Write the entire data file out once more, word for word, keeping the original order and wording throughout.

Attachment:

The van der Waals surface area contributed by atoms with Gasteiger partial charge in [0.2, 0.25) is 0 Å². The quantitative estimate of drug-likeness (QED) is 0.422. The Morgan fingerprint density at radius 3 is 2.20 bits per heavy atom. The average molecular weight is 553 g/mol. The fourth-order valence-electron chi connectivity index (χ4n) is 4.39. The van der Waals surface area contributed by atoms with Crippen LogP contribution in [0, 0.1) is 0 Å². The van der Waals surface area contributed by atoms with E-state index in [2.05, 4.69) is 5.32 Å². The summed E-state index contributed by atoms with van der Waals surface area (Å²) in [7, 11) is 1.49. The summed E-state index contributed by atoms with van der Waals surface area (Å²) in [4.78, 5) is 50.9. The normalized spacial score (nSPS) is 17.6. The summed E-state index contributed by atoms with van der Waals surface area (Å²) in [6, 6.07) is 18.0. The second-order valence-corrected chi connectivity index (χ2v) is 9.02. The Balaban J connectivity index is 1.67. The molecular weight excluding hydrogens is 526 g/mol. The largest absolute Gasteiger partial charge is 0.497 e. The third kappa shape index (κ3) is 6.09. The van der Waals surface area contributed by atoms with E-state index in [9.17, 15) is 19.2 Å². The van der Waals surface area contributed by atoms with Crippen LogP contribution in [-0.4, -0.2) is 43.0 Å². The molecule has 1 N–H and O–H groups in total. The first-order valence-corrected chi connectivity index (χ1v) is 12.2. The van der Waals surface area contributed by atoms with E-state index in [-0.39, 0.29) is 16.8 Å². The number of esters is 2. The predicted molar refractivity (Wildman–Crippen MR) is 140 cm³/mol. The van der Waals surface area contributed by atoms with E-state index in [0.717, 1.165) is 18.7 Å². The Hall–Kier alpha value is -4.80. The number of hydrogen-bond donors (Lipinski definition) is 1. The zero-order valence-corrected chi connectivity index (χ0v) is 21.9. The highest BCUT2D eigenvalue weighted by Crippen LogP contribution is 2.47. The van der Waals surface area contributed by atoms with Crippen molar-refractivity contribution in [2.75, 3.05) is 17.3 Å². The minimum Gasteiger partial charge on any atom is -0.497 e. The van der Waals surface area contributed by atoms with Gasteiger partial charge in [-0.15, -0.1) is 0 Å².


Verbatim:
The van der Waals surface area contributed by atoms with Gasteiger partial charge in [0.2, 0.25) is 0 Å². The quantitative estimate of drug-likeness (QED) is 0.422. The Morgan fingerprint density at radius 3 is 2.20 bits per heavy atom. The average molecular weight is 553 g/mol. The fourth-order valence-electron chi connectivity index (χ4n) is 4.39. The van der Waals surface area contributed by atoms with Crippen LogP contribution in [0, 0.1) is 0 Å². The van der Waals surface area contributed by atoms with E-state index in [2.05, 4.69) is 5.32 Å². The summed E-state index contributed by atoms with van der Waals surface area (Å²) in [7, 11) is 1.49. The summed E-state index contributed by atoms with van der Waals surface area (Å²) in [4.78, 5) is 50.9. The normalized spacial score (nSPS) is 17.6. The summed E-state index contributed by atoms with van der Waals surface area (Å²) in [6, 6.07) is 18.0. The second-order valence-corrected chi connectivity index (χ2v) is 9.02. The Balaban J connectivity index is 1.67. The molecular weight excluding hydrogens is 526 g/mol. The largest absolute Gasteiger partial charge is 0.497 e. The third kappa shape index (κ3) is 6.09. The van der Waals surface area contributed by atoms with E-state index in [9.17, 15) is 19.2 Å². The van der Waals surface area contributed by atoms with Crippen LogP contribution in [-0.4, -0.2) is 43.0 Å². The molecule has 1 N–H and O–H groups in total. The first-order valence-corrected chi connectivity index (χ1v) is 12.2. The van der Waals surface area contributed by atoms with E-state index in [-0.39, 0.29) is 16.8 Å². The number of esters is 2. The predicted molar refractivity (Wildman–Crippen MR) is 140 cm³/mol. The van der Waals surface area contributed by atoms with E-state index in [0.717, 1.165) is 18.7 Å². The Hall–Kier alpha value is -4.80. The number of hydrogen-bond donors (Lipinski definition) is 1. The zero-order valence-corrected chi connectivity index (χ0v) is 21.9. The highest BCUT2D eigenvalue weighted by Crippen LogP contribution is 2.47. The van der Waals surface area contributed by atoms with Crippen molar-refractivity contribution in [2.75, 3.05) is 17.3 Å². The minimum Gasteiger partial charge on any atom is -0.497 e. The van der Waals surface area contributed by atoms with Gasteiger partial charge in [-0.15, -0.1) is 0 Å².